Select Holland America vessels also offer solo accommodations designed for one person. They feature full-size beds instead of queens, and they come only in the outside category, ranging from 127-172 square feet.

The line’s only rooms designed specifically with families in mind are outside family cabins, which range from 222-231 square feet and sleep up to five people with a queen bed, a two-person sofa bed and a single bunk that pulls down from the ceiling. These cabins are also outfitted with a split bathroom setup — one room with a bathtub/shower, sink and toilet and another with a shower and sink.

Several inclusions come standard in cabins on all Holland America ships. Even the most basic accommodations feature a queen bed that can split into two twins, a couple of nightstands, a vanity/desk area with a chair or stool and a phone, a closet with shelves and room for hanging clothes, a safe, a minifridge, a variety of outlets and USB ports, a private bathroom and daily housekeeping services. You’ll also find a TV with a handful of channels, ship-sponsored content and free movies.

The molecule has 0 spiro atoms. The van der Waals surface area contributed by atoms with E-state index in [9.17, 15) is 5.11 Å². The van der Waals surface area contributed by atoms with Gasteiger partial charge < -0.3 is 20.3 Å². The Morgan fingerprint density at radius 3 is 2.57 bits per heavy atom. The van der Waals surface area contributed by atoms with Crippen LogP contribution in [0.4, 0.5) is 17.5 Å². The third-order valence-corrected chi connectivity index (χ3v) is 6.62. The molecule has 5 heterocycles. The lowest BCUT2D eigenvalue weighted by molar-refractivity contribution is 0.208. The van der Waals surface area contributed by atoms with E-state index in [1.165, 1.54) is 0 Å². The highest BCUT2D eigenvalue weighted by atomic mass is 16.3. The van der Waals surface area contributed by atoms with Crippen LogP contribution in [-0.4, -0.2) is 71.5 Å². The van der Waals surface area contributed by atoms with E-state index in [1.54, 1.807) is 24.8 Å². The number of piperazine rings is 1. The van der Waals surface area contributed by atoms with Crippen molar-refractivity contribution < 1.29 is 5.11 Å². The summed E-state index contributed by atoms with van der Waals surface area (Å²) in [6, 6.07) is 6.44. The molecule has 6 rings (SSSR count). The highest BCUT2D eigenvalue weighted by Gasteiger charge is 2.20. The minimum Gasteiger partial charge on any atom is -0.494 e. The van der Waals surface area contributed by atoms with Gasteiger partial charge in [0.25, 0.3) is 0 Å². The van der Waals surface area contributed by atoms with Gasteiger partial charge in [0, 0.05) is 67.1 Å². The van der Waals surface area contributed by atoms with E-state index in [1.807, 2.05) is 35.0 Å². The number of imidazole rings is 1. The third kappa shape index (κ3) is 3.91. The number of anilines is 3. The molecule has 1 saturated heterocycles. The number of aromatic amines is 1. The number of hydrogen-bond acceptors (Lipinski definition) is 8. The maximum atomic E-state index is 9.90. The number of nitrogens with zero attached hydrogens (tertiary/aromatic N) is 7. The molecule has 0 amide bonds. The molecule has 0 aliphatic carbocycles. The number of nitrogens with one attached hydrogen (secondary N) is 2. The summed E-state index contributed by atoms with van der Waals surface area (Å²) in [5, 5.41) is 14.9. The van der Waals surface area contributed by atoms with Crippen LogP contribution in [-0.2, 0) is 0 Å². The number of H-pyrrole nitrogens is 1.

Some cabins also include sofas, some of which have pull-out beds. Other cabins designed to sleep more than two cruisers may also have bunks that pull down from the ceiling.

Unlike most other lines, Holland America provides some standard amenities that other lines only offer to passengers booked in higher-tiered cabins. They include Elemis toiletries, bathrobes, shoeshine service, fresh fruit, signature pillow-top mattresses and complimentary 24/7 room service.

Editor’s note: Cabin square footage varies by ship and location on the ship. Cabin configurations also vary by vessel. Multiple configurations can exist within the same cabin type, which accounts for fluctuations in square footage. Accessible cabins are larger than standard cabins, and those measurements are included in the ranges given. Contact your travel agent or cruise line for specific details before booking.